Kumin in 1974
June 6, 1925|
Philadelphia, Pennsylvania, United States
February 6, 2014 (aged 88)|
Warner, New Hampshire, U.S.
|Spouse||Victor Kumin (married 1946-2014)|
Maxine Kumin (June 6, 1925 - February 6, 2014) was an American poet and author. She was appointed Poet Laureate Consultant in Poetry to the Library of Congress in 1981-1982.
Born Maxine Winokur in Philadelphia, the daughter of Jewish parents, she attended a Catholic kindergarten and primary school. She received her B.A. in 1946 and her M.A. in 1948 from Radcliffe College. In June 1946 she married Victor Kumin, an engineering consultant; they had three children, two daughters and a son. In 1957, she studied poetry with John Holmes at the Boston Center for Adult Education. There she met Anne Sexton, with whom she started a friendship that continued until Sexton's suicide in 1974. Kumin taught English from 1958 to 1961 and 1965 to 1968 at Tufts University; from 1961 to 1963 she was a scholar at the Radcliffe Institute for Independent Study. She also held appointments as a visiting lecturer and poet in residence at many American colleges and universities. From 1976 until her death in February 2014, she and her husband lived on a farm in Warner, New Hampshire, where they bred Arabian and quarter horses.
Kumin's many awards include the Eunice Tietjens Memorial Prize for Poetry (1972), the Pulitzer Prize for Poetry (1973) for Up Country, in 1995 the Aiken Taylor Award for Modern American Poetry, the 1994 Poets' Prize (for Looking for Luck), an American Academy and Institute of Arts and Letters Award for excellence in literature (1980), an Academy of American Poets fellowship (1986), the 1999 Ruth Lilly Poetry Prize, and six honorary degrees. In 1979, the Supersisters trading card set was produced and distributed; one of the cards featured Kumin's name and picture. In 1981-1982, she served as the poetry consultant to the Library of Congress.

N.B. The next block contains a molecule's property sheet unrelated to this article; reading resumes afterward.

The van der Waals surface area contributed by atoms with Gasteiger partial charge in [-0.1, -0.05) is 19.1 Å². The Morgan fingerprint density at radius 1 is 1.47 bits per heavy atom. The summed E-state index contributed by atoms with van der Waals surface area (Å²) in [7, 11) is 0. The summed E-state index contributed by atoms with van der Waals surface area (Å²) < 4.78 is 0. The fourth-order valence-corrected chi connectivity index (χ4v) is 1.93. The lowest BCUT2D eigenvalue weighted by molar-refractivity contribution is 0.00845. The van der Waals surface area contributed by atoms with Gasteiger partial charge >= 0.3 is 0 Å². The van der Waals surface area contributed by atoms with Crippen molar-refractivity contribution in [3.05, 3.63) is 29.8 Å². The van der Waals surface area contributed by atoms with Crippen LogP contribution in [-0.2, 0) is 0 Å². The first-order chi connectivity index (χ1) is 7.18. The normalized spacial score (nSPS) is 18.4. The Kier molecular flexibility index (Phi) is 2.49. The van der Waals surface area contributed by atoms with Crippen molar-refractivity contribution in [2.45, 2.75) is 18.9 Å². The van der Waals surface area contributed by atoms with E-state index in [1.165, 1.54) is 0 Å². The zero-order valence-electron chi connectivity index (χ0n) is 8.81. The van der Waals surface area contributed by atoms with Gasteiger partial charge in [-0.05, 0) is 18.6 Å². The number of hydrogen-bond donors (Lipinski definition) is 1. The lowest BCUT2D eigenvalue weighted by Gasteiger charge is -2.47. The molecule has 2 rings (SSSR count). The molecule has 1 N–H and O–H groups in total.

Critics have compared Kumin with Elizabeth Bishop because of her meticulous observations and with Robert Frost, for she frequently devotes her attention to the rhythms of life in rural New England. She has been grouped with confessional poets such as Anne Sexton, Sylvia Plath and Robert Lowell. But unlike the confessionalists, Kumin eschews high rhetoric and adopts a plain style. Throughout her career Kumin has struck a balance between her sense of life's transience and her fascination with the dense physical presence of the world around her. She served as the 1985 judge of the Brittingham Prize in Poetry and she selected Patricia Dobler's Talking To Strangers.
She taught poetry in New England College's Low-Residency MFA Program. She was also a contributing editor at The Alaska Quarterly Review. Together with fellow-poet Carolyn Kizer, she first served on and then resigned from the board of chancellors of the Academy of American Poets, an act that galvanized the movement for opening this august body to broader representation by women and minorities.
Kumin, aged 88, died in February 2014 at her home in Warner, following a year of failing health.
Kumin is believed to be the last person to have seen Anne Sexton alive, as the two of them had had lunch the day of Sexton's suicide in 1974.
|Xanthopsia||2013||*Kumin, Maxine (July 1, 2013). "Xanthopsia". The New Yorker. 89 (19): 33.|